More productivity in your business equals more money for your pocket. There are a few ways that any business can improve productivity for its workers. However, it’s important to know where your business stands before a business owner can see if the employees are improving or not. Here are some tips to do both!
Conduct Baseline Research
Before you can judge whether your changes are making your business more productive or not, you’ve got to know what your current business metrics are. To do this, you will need to collect information data on past employee hours, sales, and profits. The more information you can gather, (usually) the better. Here are some questions to ask yourself.
- How many hours do employees (collectively) work each week?
- How much money in sales do employees make?
- What is the average sale amount?
- What is the rate of customer retention?
- What is the employee turnover rate?
- What is the trend for business operating costs?
Once you have answered these questions, you should have a good idea of how your business is currently doing. By looking at older records, you can know how your business did in the past. Comparing these numbers can help you to learn if your business has become more or less productive over time. Additionally, you can use idea management to improve business productivity by encouraging employees to share their suggestions for improving processes and procedures. By creating a culture of innovation and listening to employee feedback, businesses can uncover new ways to increase efficiency and profitability.
Put Away Non-business Technology
Cell phones and similar smart technology are some of the biggest distractors for employees, no matter what field they work in. Employees, on average, spend between one to two hours a day on their phones while at work– not including breaks. This is one or two hours less a day an employee is spending working on sales, helping customers, and doing just about anything else.
One of the simplest solutions to this problem is to not allow employees to use their phones while on the clock. It may sound a little high school, but enforcing employees to lock up their phones in their lockers is a great way to cut down on this type of distraction. Some employees will be resistant to this, but that tends to happen with any kind of change in the workplace.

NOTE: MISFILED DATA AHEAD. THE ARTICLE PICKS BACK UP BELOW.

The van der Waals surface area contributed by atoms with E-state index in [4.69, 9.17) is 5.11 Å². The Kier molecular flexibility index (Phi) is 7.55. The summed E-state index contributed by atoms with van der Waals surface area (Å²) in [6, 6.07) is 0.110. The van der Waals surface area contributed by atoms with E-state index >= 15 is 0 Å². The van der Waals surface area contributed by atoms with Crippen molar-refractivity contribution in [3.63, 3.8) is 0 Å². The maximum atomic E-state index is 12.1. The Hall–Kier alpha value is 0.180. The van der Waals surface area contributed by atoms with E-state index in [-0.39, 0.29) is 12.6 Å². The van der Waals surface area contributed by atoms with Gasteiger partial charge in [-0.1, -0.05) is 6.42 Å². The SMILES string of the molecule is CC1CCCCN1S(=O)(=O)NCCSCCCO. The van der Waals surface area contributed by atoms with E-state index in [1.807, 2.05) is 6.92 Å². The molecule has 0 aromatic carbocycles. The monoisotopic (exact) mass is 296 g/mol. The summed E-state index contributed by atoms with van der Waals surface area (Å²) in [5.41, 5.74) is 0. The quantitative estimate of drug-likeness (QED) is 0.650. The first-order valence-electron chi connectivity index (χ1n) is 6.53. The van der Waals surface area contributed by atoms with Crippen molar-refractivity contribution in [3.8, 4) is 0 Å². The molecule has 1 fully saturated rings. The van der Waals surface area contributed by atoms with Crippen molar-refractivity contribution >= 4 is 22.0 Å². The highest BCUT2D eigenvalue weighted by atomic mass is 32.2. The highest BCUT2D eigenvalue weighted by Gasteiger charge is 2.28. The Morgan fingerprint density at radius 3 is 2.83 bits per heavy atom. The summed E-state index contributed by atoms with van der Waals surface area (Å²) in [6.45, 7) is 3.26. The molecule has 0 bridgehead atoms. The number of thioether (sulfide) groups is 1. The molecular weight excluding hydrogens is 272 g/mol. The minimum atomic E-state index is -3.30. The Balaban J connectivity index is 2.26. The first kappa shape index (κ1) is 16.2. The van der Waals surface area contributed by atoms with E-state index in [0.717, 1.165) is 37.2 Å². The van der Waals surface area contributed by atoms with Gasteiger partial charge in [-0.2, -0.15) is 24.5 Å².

Use Incentive Plans
Positive reinforcement is another tactic employers can use to reward employees for their hard work. However, these rewards should not be random. They need to be scheduled or set up in a way where an employee needs to perform a specific action in order to gain the reward. This could mean working a certain amount of hours, making so many sales, or something similar. What matters the most is that the action is measurable in some way.
Next, make sure to pick out a reward that employees actually want. Now avoiding acting a bit like high school, employees don’t care much for pizza parties. Ask employees what they like. Better yet, give bonuses or gift cards. Everyone likes a little extra money. This will add to a business’s expenses, but if used correctly, it can make the business more profitable in the end.
Communicate More Effectively
Outside of cell phones, there’s hardly anything that wastes more time and money than miscommunication. Miscommunication can happen anywhere, at any time, in person or online. The best way to avoid miscommunication is to… get better at communication. Of course, this is easier said than done.
Perhaps the easiest way to clear up miscommunications is to encourage employees to ask more questions or to have employees restate the instructions. Both of these methods can help to improve the chances of an employee’s comprehending what he or she is supposed to be doing. There will probably be a learning curve to this, but over time, using these measures to improve communications should help to save time and money.
When you’re done implementing changes, start collecting new data. That’s the best way to see if the changes are working in your business’s favor or not. If so, keep it up. If not, re-evaluate and find out where more changes need to be made in the future.